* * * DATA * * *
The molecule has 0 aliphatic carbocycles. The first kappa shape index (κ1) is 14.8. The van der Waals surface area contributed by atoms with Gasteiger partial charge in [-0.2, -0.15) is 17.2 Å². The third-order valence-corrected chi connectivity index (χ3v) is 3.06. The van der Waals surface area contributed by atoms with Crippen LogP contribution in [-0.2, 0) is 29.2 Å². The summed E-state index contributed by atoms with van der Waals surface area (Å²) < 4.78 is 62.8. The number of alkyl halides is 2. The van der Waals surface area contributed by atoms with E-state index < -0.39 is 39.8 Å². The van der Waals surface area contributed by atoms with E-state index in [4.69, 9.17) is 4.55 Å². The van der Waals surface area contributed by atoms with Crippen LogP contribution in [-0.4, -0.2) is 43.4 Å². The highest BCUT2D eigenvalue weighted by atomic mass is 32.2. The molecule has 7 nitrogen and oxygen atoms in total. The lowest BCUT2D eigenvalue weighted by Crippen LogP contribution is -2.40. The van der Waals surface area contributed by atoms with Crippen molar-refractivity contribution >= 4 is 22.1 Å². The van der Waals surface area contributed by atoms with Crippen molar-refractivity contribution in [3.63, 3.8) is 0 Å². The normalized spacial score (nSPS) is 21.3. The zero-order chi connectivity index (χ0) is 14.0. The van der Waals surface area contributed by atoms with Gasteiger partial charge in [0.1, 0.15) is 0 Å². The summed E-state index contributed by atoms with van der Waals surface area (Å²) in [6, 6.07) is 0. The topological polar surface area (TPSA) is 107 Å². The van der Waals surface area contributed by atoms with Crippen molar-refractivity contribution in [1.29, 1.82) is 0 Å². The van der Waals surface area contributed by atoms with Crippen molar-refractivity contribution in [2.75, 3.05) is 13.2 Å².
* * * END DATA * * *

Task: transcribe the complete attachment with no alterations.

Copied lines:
The molecule has 0 aliphatic carbocycles. The first kappa shape index (κ1) is 14.8. The van der Waals surface area contributed by atoms with Gasteiger partial charge in [-0.2, -0.15) is 17.2 Å². The third-order valence-corrected chi connectivity index (χ3v) is 3.06. The van der Waals surface area contributed by atoms with Crippen LogP contribution in [-0.2, 0) is 29.2 Å². The summed E-state index contributed by atoms with van der Waals surface area (Å²) < 4.78 is 62.8. The number of alkyl halides is 2. The van der Waals surface area contributed by atoms with E-state index < -0.39 is 39.8 Å². The van der Waals surface area contributed by atoms with E-state index in [4.69, 9.17) is 4.55 Å². The van der Waals surface area contributed by atoms with Crippen LogP contribution in [-0.4, -0.2) is 43.4 Å². The highest BCUT2D eigenvalue weighted by atomic mass is 32.2. The molecule has 7 nitrogen and oxygen atoms in total. The lowest BCUT2D eigenvalue weighted by Crippen LogP contribution is -2.40. The van der Waals surface area contributed by atoms with Crippen molar-refractivity contribution >= 4 is 22.1 Å². The van der Waals surface area contributed by atoms with Crippen molar-refractivity contribution in [3.63, 3.8) is 0 Å². The normalized spacial score (nSPS) is 21.3. The zero-order chi connectivity index (χ0) is 14.0. The van der Waals surface area contributed by atoms with Gasteiger partial charge in [0.1, 0.15) is 0 Å². The summed E-state index contributed by atoms with van der Waals surface area (Å²) in [6, 6.07) is 0. The topological polar surface area (TPSA) is 107 Å². The van der Waals surface area contributed by atoms with Crippen molar-refractivity contribution in [1.29, 1.82) is 0 Å². The van der Waals surface area contributed by atoms with Crippen molar-refractivity contribution in [2.75, 3.05) is 13.2 Å².